The leader of French presidential candidate Marine Le Pen’s National Front party resigned Friday over comments denying Nazi gas chambers in World War II.
Le Pen stepped down from her position on Monday as chair of the right-wing party to concentrate on the May 7 runoff election against centrist candidate Emmanuel Macron. Jean-Francois Jalkh was appointed to replace her as party chief, but he turned down the role, party spokesman Louis Aliot said Friday. Jalkh’s reversal came after the resurfacing on an interview given in 2000 in which he allegedly suggested that the use of Zyklon B gas, used in Nazi gas chambers, was “technically impossible” for use in mass killings.
In the interview, Jalkh said he came to his conclusion after speaking with an unidentified expert in chemistry.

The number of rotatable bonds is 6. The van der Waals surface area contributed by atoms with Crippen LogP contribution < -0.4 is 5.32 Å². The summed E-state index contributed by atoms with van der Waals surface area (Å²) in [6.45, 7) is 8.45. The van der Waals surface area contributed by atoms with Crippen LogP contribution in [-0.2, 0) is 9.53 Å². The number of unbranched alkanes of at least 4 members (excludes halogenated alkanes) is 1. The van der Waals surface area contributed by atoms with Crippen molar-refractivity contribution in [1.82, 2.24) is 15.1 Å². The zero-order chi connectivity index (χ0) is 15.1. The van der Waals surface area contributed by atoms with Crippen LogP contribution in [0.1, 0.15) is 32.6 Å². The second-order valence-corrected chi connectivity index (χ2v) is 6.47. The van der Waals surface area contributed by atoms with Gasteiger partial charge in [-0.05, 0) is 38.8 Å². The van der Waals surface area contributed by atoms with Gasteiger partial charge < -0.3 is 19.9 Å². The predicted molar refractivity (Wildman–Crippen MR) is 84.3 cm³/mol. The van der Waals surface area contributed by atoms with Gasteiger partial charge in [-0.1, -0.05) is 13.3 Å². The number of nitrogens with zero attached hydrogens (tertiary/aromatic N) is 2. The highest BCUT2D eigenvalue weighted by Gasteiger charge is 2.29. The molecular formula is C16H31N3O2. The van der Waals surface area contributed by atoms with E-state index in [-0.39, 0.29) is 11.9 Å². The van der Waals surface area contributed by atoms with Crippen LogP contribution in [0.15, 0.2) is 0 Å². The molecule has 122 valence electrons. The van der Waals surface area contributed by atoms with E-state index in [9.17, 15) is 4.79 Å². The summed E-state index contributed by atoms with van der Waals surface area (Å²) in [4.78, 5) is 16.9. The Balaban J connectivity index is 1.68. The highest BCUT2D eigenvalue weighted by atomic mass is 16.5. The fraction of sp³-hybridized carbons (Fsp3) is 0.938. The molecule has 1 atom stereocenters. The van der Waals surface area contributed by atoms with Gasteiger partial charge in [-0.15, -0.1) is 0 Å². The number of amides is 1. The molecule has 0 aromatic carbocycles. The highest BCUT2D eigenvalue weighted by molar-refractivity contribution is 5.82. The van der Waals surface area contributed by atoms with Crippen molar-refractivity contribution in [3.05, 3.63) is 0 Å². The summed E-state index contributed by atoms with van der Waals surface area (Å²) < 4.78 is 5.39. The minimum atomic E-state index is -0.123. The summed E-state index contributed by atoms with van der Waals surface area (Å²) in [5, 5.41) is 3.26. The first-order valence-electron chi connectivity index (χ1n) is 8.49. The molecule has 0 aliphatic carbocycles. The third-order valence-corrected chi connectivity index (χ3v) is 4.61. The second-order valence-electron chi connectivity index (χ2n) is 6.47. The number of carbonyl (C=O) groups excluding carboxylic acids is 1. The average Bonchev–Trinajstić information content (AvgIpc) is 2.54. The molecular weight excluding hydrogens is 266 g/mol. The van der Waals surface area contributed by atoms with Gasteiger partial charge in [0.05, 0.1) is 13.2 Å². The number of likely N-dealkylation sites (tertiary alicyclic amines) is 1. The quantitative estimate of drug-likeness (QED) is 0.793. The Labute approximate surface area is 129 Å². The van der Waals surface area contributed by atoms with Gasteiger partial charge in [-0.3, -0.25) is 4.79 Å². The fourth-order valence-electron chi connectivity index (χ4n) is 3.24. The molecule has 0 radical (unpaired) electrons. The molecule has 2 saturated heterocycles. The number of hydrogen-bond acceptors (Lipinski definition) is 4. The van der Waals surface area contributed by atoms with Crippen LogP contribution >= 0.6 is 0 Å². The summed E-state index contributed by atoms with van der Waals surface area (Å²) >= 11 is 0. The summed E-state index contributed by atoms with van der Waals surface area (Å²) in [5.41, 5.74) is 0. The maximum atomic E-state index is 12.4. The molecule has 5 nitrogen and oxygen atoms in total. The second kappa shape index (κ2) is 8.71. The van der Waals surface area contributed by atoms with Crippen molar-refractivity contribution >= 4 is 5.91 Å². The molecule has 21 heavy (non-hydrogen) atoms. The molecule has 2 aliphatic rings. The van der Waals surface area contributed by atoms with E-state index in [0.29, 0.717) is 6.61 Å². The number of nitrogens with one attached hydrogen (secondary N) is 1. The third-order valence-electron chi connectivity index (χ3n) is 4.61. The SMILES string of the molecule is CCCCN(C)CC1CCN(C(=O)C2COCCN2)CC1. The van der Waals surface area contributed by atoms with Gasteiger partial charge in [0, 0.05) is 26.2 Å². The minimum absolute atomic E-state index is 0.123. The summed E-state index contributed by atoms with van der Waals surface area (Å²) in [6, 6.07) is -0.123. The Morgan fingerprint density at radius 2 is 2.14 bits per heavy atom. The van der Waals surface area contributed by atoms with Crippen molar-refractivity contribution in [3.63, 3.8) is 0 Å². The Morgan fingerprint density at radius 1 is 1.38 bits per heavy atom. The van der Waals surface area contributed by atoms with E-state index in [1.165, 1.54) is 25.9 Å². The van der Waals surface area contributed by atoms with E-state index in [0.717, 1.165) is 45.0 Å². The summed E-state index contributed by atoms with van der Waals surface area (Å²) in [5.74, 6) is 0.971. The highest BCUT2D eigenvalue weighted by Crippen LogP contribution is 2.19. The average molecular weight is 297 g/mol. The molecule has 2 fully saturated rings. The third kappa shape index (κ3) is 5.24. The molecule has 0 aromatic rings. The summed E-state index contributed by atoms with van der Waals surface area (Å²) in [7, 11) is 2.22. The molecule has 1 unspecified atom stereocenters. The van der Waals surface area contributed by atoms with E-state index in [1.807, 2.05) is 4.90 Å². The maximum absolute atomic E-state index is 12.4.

On Friday, Jalkh said he had no recollection of the interview, which was published in the French newspaper Le Monde. The person conducting the interview in 2000, Magali Boumaza, a professor at Galatasaray University in Istanbul, said she retained notebooks she used at the interview, as well as a tape recording of Jalkh’s comments, the Independent reported.
Holocaust denial is a crime in France, but the more immediate impact of the controversy is on Le Pen’s campaign. In the final days before the election she is attempting to soften her party’s right-wing rhetoric to appeal to a broader segment of the electorate. The action comes after years of maintaining the party’s anti-immigration, populist stance while moving away from the anti-Semitic, revisionist rhetoric of her father and party founder Jean-Marie Le Pen.
Jankh is also one of seven people involved in an alleged illegal financing attempt for the National Front party, another distraction from Le Pen’s campaign.
Macron is scheduled to visit a memorial Friday at Oradour-sur-Glane, a town destroyed in 1944, where 642 of its residents were massacred by Nazis.
By Ed Adamczyk